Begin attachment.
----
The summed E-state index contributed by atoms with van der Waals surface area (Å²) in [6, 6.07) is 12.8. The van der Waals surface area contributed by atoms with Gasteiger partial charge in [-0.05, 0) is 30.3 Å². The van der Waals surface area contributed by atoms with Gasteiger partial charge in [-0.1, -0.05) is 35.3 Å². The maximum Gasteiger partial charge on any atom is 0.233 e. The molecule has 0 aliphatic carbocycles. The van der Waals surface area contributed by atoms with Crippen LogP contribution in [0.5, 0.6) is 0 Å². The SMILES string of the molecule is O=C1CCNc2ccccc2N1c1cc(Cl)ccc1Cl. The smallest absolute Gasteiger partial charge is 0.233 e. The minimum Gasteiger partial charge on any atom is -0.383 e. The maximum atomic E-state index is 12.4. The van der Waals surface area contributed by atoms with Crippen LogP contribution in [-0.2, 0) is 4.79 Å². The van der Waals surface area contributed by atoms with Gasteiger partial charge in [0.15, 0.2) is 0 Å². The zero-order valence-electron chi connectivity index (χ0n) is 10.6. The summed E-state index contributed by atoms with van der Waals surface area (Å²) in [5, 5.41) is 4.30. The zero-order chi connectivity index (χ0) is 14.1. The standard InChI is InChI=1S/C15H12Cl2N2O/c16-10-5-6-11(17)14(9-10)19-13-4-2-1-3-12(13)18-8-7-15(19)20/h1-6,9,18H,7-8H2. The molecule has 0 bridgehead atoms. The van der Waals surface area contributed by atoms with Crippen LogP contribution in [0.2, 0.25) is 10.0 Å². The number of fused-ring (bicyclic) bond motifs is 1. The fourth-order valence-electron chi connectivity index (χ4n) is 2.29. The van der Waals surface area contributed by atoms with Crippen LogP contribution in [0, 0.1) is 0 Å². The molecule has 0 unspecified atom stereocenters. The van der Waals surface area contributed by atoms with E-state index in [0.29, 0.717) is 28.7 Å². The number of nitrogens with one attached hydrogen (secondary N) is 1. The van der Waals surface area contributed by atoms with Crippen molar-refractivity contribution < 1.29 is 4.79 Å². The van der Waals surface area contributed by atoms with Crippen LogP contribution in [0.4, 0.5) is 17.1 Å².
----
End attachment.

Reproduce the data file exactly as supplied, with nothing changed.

The summed E-state index contributed by atoms with van der Waals surface area (Å²) in [6, 6.07) is 12.8. The van der Waals surface area contributed by atoms with Gasteiger partial charge in [-0.05, 0) is 30.3 Å². The van der Waals surface area contributed by atoms with Gasteiger partial charge in [-0.1, -0.05) is 35.3 Å². The maximum Gasteiger partial charge on any atom is 0.233 e. The molecule has 0 aliphatic carbocycles. The van der Waals surface area contributed by atoms with Crippen LogP contribution in [0.5, 0.6) is 0 Å². The SMILES string of the molecule is O=C1CCNc2ccccc2N1c1cc(Cl)ccc1Cl. The smallest absolute Gasteiger partial charge is 0.233 e. The minimum Gasteiger partial charge on any atom is -0.383 e. The maximum atomic E-state index is 12.4. The van der Waals surface area contributed by atoms with Crippen LogP contribution in [-0.2, 0) is 4.79 Å². The van der Waals surface area contributed by atoms with Gasteiger partial charge in [0.15, 0.2) is 0 Å². The zero-order valence-electron chi connectivity index (χ0n) is 10.6. The summed E-state index contributed by atoms with van der Waals surface area (Å²) in [5, 5.41) is 4.30. The zero-order chi connectivity index (χ0) is 14.1. The standard InChI is InChI=1S/C15H12Cl2N2O/c16-10-5-6-11(17)14(9-10)19-13-4-2-1-3-12(13)18-8-7-15(19)20/h1-6,9,18H,7-8H2. The molecule has 0 bridgehead atoms. The van der Waals surface area contributed by atoms with Crippen LogP contribution in [0.2, 0.25) is 10.0 Å². The number of fused-ring (bicyclic) bond motifs is 1. The fourth-order valence-electron chi connectivity index (χ4n) is 2.29. The van der Waals surface area contributed by atoms with Crippen LogP contribution in [0, 0.1) is 0 Å². The molecule has 0 unspecified atom stereocenters. The van der Waals surface area contributed by atoms with E-state index in [0.29, 0.717) is 28.7 Å². The number of nitrogens with one attached hydrogen (secondary N) is 1. The van der Waals surface area contributed by atoms with Crippen molar-refractivity contribution < 1.29 is 4.79 Å². The van der Waals surface area contributed by atoms with Crippen LogP contribution in [0.4, 0.5) is 17.1 Å².